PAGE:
Kulvinder Gill

Kulvinder Gill

Professor

277 Johnson Hall
PO Box 646420
Pullman WA 99164-6420 USA
Phone 509-335-4666
FAX 509-335-8674
ksgill@wsu.edu

 

Gill Lab website

USAID website

Curriculum Vitae (pdf)

Education

Ph.D. (Genetics) 1990, Kansas State University, Manhattan, KS
M.S. (Plant Breeding) 1983, Punjab Agricultural University, India
B. Sc. [Honors] (Agronomy) 1981, Punjab Agricultural University

Research

Understanding the molecular basis of chromosome pairing control in polyploids, genome organization of grass species including localizing and demarcating gene-containing regions, molecular characterization of agronomically important genes, developing fast breeding approaches, developing alternate dwarfing gene systems for wheat, understanding and improving heat tolerance in cereals, and developing fast and efficient gene cloning strategies for wheat. The applied aspect of the project deals with quick, efficient, precise and targeted transfer of agronomically important genes across cultivars and species using marker assisted background selection method. Learn more about Dr. Gill’s reasearch here.

Publications

Rustgi, S., M.N. Shafqat, N. Kumar, P.S. Baenziger, M.L. Ali, I. Dweikat, B.T. Campbell, and K.S. Gill. 2013. Genetic Dissection of Yield and Its Component Traits Using High-Density Composite Map of Wheat Chromosome 3A: Bridging Gaps between QTLs and Underlying Genes. PLOS ONE 8 (7): e70526 (1 citation)

Dhariwal, R., G. Kaur, J.S. Saini, K.S. Gill, H.S. Balyan, and P.K. Gupta. 2012. Identification of an alternate wheat dwarfing gene: wheat homologues of Arabidopsis Dwarf4 gene. Crop Improvement 39:13.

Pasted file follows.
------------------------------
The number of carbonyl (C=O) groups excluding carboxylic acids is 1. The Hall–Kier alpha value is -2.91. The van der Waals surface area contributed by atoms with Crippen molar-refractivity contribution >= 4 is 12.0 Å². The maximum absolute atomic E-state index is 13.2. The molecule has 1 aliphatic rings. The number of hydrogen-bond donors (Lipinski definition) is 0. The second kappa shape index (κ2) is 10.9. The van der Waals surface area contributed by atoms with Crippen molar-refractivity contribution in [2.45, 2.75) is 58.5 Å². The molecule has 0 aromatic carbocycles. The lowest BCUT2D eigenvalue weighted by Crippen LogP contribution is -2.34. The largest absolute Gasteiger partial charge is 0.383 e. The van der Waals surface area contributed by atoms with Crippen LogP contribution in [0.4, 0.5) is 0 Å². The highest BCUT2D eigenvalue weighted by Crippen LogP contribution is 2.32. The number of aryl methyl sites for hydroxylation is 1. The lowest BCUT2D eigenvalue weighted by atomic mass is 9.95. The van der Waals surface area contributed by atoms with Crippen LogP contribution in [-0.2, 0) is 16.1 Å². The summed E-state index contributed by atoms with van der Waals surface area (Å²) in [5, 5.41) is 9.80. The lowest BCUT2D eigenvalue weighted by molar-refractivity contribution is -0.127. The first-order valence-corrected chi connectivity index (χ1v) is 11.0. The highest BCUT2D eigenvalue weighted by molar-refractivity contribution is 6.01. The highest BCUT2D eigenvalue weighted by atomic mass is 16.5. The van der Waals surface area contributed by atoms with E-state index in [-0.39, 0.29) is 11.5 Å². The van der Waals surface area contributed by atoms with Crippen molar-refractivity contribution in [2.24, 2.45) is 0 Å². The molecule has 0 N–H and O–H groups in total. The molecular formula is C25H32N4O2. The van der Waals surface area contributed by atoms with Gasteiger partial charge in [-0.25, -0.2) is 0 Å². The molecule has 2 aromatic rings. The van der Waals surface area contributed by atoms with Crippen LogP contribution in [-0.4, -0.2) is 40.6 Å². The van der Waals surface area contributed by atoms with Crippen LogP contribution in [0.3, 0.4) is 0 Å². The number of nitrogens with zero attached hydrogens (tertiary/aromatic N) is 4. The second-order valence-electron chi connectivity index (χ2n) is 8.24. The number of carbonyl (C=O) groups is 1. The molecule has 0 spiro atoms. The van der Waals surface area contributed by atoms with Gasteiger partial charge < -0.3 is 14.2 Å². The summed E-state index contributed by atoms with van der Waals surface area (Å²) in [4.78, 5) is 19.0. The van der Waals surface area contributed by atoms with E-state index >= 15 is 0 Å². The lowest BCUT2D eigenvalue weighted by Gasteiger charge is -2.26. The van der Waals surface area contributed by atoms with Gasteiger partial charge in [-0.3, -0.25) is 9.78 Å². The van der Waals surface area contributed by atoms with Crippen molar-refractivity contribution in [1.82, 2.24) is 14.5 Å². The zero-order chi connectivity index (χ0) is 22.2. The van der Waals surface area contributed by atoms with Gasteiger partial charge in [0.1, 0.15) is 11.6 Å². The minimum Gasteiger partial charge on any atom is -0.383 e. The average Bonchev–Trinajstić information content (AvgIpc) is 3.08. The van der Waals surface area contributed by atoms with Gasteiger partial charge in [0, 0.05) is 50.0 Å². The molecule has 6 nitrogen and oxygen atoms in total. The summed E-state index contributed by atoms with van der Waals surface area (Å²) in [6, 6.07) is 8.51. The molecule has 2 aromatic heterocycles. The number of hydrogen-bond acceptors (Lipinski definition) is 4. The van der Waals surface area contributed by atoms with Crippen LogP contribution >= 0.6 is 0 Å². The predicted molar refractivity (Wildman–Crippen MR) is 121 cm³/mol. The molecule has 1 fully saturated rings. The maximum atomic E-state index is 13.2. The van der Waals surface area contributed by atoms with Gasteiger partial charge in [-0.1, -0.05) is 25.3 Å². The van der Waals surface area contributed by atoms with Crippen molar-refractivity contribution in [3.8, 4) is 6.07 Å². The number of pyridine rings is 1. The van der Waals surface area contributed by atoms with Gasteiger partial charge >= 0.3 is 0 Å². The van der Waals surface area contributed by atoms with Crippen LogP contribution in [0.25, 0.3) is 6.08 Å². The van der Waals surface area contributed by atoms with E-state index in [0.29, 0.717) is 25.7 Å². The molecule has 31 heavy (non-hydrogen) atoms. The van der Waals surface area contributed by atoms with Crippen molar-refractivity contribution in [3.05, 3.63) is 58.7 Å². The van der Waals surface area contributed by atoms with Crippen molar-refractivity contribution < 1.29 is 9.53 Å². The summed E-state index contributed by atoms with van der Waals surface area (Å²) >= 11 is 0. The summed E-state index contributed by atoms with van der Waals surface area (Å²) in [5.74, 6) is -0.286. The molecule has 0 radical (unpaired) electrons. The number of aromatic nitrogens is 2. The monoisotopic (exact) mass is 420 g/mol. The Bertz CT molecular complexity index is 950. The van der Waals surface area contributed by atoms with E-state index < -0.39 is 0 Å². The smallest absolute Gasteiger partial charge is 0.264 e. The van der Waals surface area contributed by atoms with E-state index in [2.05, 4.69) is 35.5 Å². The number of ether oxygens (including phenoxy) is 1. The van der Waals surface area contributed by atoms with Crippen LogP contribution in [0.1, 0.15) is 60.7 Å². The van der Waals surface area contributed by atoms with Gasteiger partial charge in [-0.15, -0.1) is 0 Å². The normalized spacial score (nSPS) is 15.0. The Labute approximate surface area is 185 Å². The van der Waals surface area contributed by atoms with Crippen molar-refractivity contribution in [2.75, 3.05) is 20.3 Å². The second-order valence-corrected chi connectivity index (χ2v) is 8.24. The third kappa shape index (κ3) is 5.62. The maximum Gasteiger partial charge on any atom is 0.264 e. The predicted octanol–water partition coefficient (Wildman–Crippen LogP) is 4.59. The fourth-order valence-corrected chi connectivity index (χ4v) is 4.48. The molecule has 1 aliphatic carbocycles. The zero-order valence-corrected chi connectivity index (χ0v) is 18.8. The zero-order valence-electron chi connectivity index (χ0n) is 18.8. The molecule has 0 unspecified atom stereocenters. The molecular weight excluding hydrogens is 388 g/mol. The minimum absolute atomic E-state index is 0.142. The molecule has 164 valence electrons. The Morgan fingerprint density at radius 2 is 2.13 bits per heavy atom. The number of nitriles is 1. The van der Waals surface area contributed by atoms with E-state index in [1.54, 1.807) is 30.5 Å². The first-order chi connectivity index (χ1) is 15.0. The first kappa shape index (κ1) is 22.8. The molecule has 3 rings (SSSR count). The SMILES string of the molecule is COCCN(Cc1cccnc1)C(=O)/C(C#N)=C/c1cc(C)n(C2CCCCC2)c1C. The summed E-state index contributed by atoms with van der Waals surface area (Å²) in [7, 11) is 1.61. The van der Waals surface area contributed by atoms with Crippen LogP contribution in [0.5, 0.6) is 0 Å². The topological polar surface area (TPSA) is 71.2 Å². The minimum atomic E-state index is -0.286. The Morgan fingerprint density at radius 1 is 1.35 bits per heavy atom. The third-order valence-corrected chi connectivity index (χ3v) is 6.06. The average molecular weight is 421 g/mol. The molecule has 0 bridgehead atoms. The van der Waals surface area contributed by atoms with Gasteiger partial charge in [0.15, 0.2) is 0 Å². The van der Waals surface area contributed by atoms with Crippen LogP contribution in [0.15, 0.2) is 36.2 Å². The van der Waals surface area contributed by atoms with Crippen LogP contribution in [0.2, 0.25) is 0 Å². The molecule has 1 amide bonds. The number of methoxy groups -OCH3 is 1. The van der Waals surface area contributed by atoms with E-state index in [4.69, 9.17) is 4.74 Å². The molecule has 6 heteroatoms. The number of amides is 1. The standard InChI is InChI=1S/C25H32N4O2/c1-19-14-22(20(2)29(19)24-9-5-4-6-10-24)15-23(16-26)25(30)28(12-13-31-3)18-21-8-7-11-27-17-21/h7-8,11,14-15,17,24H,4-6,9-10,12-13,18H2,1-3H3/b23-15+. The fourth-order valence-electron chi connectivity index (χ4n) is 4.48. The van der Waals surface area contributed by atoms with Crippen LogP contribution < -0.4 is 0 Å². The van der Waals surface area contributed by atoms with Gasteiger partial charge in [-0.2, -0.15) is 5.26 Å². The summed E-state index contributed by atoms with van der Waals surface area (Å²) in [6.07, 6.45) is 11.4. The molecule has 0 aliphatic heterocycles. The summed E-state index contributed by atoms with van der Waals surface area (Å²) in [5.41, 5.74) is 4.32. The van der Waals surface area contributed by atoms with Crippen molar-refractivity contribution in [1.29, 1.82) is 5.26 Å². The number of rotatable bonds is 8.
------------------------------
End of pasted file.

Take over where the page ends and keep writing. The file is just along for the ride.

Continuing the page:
Kaur, G., R. Dhariwal, K. Singh, S. Jindal, J.S. Saini, M.M. Jindal, and K.S. Gill. 2012. Exploring the role of auxin influx carrier gene AUX1 for development of an improved dwarfing system in wheat. Crop Improvement 39:215.

Singh, K., S. Jindal, R. Dhariwal, G. Kaur, J. Singh, and K.S. Gill. 2012. In silico prediction and analysis of TaPIN1 (Auxin efflux carrier) gene in wheat. Crop Improvement 39:419.

Jindal, S., K. Singh, G. Kaur, R. Dhariwal, K.S. Gill, and K. Singh. 2012. In silico prediction and analysis of maximum auxiliary branching (max2) gene in Triticum aestivum using comparative genomics. Crop Improvement 39:409.

Dewan, D., N. Kaur, K.S. Gill, and G.S. Randhawa. 2012. Role of rootless concerning crown and seminal roots (RTCS) gene in wheat: Bioinformatics and molecular approach. Crop Improvement 39:111.

Kaur, N., D. Dewan, K.S. Gill, and G.S. Randhawa. 2012. Study role of NRT2 gene in nutrient use efficiency in Wheat through virus induced gene silencing. Crop Improvement 39:249.

Mengistu, N., P.S. Baenziger, K.M. Eskridge, I. Dweikat, S.N. Wegulo, K.S. Gill, and A. Mujeeb-Kazi. 2012. Validation of QTL for grain yield-related traits on wheat chromosome 3A using recombinant inbred chromosome lines. Crop Science 52(4):1622-1632.

Bennypaul, H.S., J.S. Mutti, S. Rustgi, N. Kumar, P.A. Okubara, and K.S. Gill. 2012. Virus-induced gene silencing (VIGS) of genes expressed in root, leaf, and meiotic tissues of wheat. Functional and Integrative Genomics:12(1):143-156.

Brar, D.S., I.C. Burke, J.P. Yenish, J. Bell, and K. Gill. 2011. Inheritance and Physiological Basis for 2,4-D Resistance in Prickly Lettuce (Lactuca serriola L.). J Agric Food Chem 59 (17):9417-9423.